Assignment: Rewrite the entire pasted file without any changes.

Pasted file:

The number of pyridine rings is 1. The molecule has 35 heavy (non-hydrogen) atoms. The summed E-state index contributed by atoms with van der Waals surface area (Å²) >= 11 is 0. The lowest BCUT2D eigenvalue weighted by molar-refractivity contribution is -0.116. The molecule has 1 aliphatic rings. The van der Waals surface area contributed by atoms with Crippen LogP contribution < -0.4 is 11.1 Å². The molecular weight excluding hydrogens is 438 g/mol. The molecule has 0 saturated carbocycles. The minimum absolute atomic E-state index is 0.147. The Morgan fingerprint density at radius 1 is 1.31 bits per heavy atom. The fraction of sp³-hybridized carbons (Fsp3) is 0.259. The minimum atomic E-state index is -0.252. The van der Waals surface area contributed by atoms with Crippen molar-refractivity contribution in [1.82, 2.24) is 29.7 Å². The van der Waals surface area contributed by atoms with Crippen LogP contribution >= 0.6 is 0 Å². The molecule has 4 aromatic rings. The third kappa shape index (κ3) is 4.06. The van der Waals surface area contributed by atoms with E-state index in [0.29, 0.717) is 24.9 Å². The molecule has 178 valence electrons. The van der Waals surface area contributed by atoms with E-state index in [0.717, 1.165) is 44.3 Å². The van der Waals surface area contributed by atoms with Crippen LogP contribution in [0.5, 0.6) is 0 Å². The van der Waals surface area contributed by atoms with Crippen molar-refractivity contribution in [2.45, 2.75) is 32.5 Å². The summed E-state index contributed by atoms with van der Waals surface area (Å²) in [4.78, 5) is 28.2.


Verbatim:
The number of pyridine rings is 1. The molecule has 35 heavy (non-hydrogen) atoms. The summed E-state index contributed by atoms with van der Waals surface area (Å²) >= 11 is 0. The lowest BCUT2D eigenvalue weighted by molar-refractivity contribution is -0.116. The molecule has 1 aliphatic rings. The van der Waals surface area contributed by atoms with Crippen LogP contribution < -0.4 is 11.1 Å². The molecular weight excluding hydrogens is 438 g/mol. The molecule has 0 saturated carbocycles. The minimum absolute atomic E-state index is 0.147. The Morgan fingerprint density at radius 1 is 1.31 bits per heavy atom. The fraction of sp³-hybridized carbons (Fsp3) is 0.259. The minimum atomic E-state index is -0.252. The van der Waals surface area contributed by atoms with Crippen molar-refractivity contribution in [1.82, 2.24) is 29.7 Å². The van der Waals surface area contributed by atoms with Crippen LogP contribution >= 0.6 is 0 Å². The molecule has 4 aromatic rings. The third kappa shape index (κ3) is 4.06. The van der Waals surface area contributed by atoms with E-state index in [0.29, 0.717) is 24.9 Å². The molecule has 178 valence electrons. The van der Waals surface area contributed by atoms with E-state index in [0.717, 1.165) is 44.3 Å². The van der Waals surface area contributed by atoms with Crippen LogP contribution in [0.5, 0.6) is 0 Å². The van der Waals surface area contributed by atoms with Crippen molar-refractivity contribution in [2.45, 2.75) is 32.5 Å². The summed E-state index contributed by atoms with van der Waals surface area (Å²) in [4.78, 5) is 28.2.